Tarleton program offers support, resources for STEM students
STEPHENVILLE — About 40 Tarleton State University students enrolled in science, technology, engineering and mathematics programs are part of a unique program funded by the President’s Fund for Excellence.
The STEM Scholars Program was created in 2021 to improve diversity, equity and inclusion of underrepresented, first-generation and economically disadvantaged students in Tarleton’s STEM fields.
Member students from within the College of Science and Technology meet monthly in workshops with faculty mentors, alumni and peer-mentors who provide resources and direct professional development activities.
Biology Associate Professor Dr. Dustin Edwards is a faculty mentor in the program that focuses on practical career development exercises.
“We meet in the evenings in one big group,” he said. “We have all the faculty advisors there, someone from each department, and we have an activity we do together.”
At a recent meeting, students prepared a curriculum vitae.
“We gave a presentation on what they are, how they’re used, and we gave students a template to work with,” Edwards said. “The students all worked together, compared their work, tweaked them for their own style and then submitted them to the mentors.”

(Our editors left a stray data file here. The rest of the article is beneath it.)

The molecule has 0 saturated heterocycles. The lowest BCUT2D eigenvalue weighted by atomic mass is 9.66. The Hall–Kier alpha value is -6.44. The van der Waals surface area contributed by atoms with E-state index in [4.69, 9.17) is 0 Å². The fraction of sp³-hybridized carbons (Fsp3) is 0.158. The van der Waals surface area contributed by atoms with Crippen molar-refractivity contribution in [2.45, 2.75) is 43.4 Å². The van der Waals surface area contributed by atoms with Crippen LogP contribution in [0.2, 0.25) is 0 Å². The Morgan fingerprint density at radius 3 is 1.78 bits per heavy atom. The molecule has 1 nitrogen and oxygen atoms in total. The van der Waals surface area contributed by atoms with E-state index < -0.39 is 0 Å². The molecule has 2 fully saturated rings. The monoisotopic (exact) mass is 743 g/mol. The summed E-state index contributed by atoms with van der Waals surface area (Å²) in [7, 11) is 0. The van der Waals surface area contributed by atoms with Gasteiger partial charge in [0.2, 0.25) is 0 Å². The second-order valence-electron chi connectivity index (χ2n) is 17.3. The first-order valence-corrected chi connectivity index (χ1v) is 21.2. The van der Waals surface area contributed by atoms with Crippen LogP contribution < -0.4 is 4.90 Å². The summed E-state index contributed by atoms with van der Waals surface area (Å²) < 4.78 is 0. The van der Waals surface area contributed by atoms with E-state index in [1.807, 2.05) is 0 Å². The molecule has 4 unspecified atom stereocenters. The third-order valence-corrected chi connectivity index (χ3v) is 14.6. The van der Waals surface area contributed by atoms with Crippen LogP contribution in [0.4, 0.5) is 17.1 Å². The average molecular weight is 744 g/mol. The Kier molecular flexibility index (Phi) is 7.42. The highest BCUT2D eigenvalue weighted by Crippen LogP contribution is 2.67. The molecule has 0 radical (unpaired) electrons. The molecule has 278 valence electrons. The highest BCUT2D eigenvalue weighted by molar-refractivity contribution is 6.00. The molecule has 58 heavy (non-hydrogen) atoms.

The mentors provided instant feedback and responded to questions.
At another gathering mentors shared experiences applying for postgraduate degree programs. Another time, faculty advisors led members in submitting a scholarship application.
“We have a lot of students from families who have not had siblings in college before. In a lot of cases they might not know what these things are. Our goal is to make sure they have this valuable information.”
One student in the program, senior math major Aurod Ounsinegad from Austin’s Vandegrift High School, visited Tarleton’s Stephenville campus several times for high school FFA career development events.
“I enjoyed being on campus, the environment here and how affordable it is,” he said. “I absolutely loved it.”
He was the invited speaker for the first STEM Scholars meeting.
“I knew a lot of the professors, and they explained the idea of giving resources to students in STEM programs,” he said. “I really loved the idea of getting more real-world experience and knowing what my career is going to look like after I get my degree.”
Aurod was a biomedical major before switching to math. He plans to get his PhD in biomedical informatics and wants to work for Pfizer or the Centers for Disease Control as a lab instructor using mathematical modeling to mitigate the spread of arthropod-borne viruses.
He credits the STEM Scholars program with boosting his knowledge about getting into graduate school as well as how to properly present himself.
Membership in STEM Scholars is open to students in any science, technology, engineering or math discipline. For more information contact Edwards at (254) 968-9153 or via email at email@example.com.